Sir Peter Marshall was Commonwealth Deputy Secretary-General 1983-88 and UK Permanent Representative to the UN in Geneva 1979-83.  He is a former Chairman of the Royal Commonwealth Society.

Surprise!  The Leave campaign has discovered that its best chance is to play the migration card for all its worth.  Its emotive power helps to obscure the blunt truth that, with just over a week to go, we still do not know what form or shape or path our liberation from Brussels will take.

The original idea of the referendum was that we would vote to leave or stay in the light of the Prime Minister’s renegotiation of our terms of membership.  Leave rubbished these in advance, and has contrived instead to keep the discussion focussed on the shortcomings of the EU, from which they draw their disproportionate conclusion that the only possible answer is to leave.

“We must get our country back and take control”: who’s “we”?  What, on leaving, would we go to, and how would we get there?  To these and other questions, Leave’s answer is: “we don’t know. We disagree among ourselves.  Anyway, all that’s the Government’s job, not ours.  We’re not responsible. But not to worry: just vote for us now, and you will be told why later”.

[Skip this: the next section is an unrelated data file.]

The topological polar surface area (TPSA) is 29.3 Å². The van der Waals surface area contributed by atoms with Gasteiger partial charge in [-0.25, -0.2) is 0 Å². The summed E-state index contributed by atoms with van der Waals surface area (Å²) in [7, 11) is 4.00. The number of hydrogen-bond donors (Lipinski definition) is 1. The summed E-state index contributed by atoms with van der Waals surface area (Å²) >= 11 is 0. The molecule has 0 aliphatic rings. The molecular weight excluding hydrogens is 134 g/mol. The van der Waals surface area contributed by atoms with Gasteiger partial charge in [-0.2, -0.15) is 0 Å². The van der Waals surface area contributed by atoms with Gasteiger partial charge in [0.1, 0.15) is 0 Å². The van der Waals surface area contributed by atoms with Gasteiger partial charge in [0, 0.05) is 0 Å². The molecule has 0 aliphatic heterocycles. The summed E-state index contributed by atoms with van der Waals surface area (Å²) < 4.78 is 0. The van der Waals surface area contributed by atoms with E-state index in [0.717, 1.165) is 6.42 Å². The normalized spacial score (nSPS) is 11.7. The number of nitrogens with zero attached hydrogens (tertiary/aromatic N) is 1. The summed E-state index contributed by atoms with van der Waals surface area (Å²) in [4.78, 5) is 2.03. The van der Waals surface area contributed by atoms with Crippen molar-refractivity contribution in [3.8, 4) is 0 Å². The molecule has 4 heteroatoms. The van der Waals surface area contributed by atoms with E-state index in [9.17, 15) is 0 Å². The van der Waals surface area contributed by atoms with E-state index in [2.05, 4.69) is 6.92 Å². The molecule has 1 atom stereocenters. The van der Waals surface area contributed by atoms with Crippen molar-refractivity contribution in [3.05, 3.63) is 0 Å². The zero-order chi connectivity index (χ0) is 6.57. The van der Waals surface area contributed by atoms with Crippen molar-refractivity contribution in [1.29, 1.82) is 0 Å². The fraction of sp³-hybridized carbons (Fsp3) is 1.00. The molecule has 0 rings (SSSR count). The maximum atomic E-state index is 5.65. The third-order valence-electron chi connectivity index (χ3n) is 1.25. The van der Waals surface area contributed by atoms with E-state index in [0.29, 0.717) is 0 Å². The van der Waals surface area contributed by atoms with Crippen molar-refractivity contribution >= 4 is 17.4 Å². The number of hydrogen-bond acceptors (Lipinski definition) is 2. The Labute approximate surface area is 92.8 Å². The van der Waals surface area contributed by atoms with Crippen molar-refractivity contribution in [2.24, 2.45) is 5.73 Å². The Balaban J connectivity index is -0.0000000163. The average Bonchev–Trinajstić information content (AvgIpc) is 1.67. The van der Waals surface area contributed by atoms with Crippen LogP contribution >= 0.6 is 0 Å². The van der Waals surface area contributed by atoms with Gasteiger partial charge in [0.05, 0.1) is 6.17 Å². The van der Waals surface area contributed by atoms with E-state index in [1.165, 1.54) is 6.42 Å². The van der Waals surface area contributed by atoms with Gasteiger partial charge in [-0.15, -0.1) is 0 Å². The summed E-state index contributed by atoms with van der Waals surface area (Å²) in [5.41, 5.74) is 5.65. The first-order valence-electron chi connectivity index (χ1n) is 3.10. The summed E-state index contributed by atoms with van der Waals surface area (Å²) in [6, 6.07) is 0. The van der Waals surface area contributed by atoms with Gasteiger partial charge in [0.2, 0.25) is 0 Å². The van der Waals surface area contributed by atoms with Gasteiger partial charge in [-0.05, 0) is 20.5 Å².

Pot was quick to call the kettle black.  Leave swiftly launched the slogan “Project Fear” to undermine any questioning of their own campaign,  which itself has become ever-more dependent on inspiring fear.  The most craven of their claims is that if we vote Remain, Brussels will regard it as capitulation.  Once emancipated, however, our future will be roses, roses all the way.  As long as we are in the EU, in other words, John Bull is a mere Reggie Perrin: yet freed from durance vile,  he at once becomes a mix of Batman and Walter Mitty.

Leave could of course be relied on to trot out the hackneyed trick question:  “If we were not in [here insert name of current hated organisation] would we want to join it?”  (During the 1980s, it was the Commonwealth: but Leave isn’t telling you that: it may not even know it.  History isn’t its strong suit.)  One answer in the case of the EU is simple:  “if there had been no 1707 Act of Union, would the Scots want to link up with a Brexit England?”